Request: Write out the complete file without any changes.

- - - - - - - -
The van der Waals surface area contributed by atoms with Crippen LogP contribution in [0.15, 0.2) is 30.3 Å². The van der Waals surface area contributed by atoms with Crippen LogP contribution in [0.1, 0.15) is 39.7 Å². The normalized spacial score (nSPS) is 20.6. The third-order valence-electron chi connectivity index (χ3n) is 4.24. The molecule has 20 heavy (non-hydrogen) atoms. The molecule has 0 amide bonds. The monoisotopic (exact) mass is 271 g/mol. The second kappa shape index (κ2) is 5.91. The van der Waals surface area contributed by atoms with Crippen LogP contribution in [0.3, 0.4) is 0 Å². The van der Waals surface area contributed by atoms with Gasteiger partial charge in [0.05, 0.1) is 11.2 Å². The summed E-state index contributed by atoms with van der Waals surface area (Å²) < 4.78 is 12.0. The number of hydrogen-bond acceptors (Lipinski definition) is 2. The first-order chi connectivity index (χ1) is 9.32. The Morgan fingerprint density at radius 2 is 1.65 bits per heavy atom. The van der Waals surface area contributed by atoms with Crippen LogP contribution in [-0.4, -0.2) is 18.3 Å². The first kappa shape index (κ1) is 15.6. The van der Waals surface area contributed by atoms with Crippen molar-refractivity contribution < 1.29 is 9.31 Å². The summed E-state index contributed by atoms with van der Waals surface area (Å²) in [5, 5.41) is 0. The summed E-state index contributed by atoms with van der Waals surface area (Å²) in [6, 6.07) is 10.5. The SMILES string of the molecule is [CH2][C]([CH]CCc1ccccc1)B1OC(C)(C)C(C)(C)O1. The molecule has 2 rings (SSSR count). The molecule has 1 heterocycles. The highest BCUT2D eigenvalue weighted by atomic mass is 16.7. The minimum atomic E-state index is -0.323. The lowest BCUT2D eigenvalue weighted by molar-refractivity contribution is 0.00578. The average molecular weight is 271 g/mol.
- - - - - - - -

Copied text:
The van der Waals surface area contributed by atoms with Crippen LogP contribution in [0.15, 0.2) is 30.3 Å². The van der Waals surface area contributed by atoms with Crippen LogP contribution in [0.1, 0.15) is 39.7 Å². The normalized spacial score (nSPS) is 20.6. The third-order valence-electron chi connectivity index (χ3n) is 4.24. The molecule has 20 heavy (non-hydrogen) atoms. The molecule has 0 amide bonds. The monoisotopic (exact) mass is 271 g/mol. The second kappa shape index (κ2) is 5.91. The van der Waals surface area contributed by atoms with Crippen LogP contribution in [0.3, 0.4) is 0 Å². The van der Waals surface area contributed by atoms with Gasteiger partial charge in [0.05, 0.1) is 11.2 Å². The summed E-state index contributed by atoms with van der Waals surface area (Å²) < 4.78 is 12.0. The number of hydrogen-bond acceptors (Lipinski definition) is 2. The first-order chi connectivity index (χ1) is 9.32. The Morgan fingerprint density at radius 2 is 1.65 bits per heavy atom. The van der Waals surface area contributed by atoms with Crippen LogP contribution in [-0.4, -0.2) is 18.3 Å². The first kappa shape index (κ1) is 15.6. The van der Waals surface area contributed by atoms with Crippen molar-refractivity contribution < 1.29 is 9.31 Å². The summed E-state index contributed by atoms with van der Waals surface area (Å²) in [5, 5.41) is 0. The summed E-state index contributed by atoms with van der Waals surface area (Å²) in [6, 6.07) is 10.5. The SMILES string of the molecule is [CH2][C]([CH]CCc1ccccc1)B1OC(C)(C)C(C)(C)O1. The molecule has 2 rings (SSSR count). The molecule has 1 heterocycles. The highest BCUT2D eigenvalue weighted by atomic mass is 16.7. The minimum atomic E-state index is -0.323. The lowest BCUT2D eigenvalue weighted by molar-refractivity contribution is 0.00578. The average molecular weight is 271 g/mol.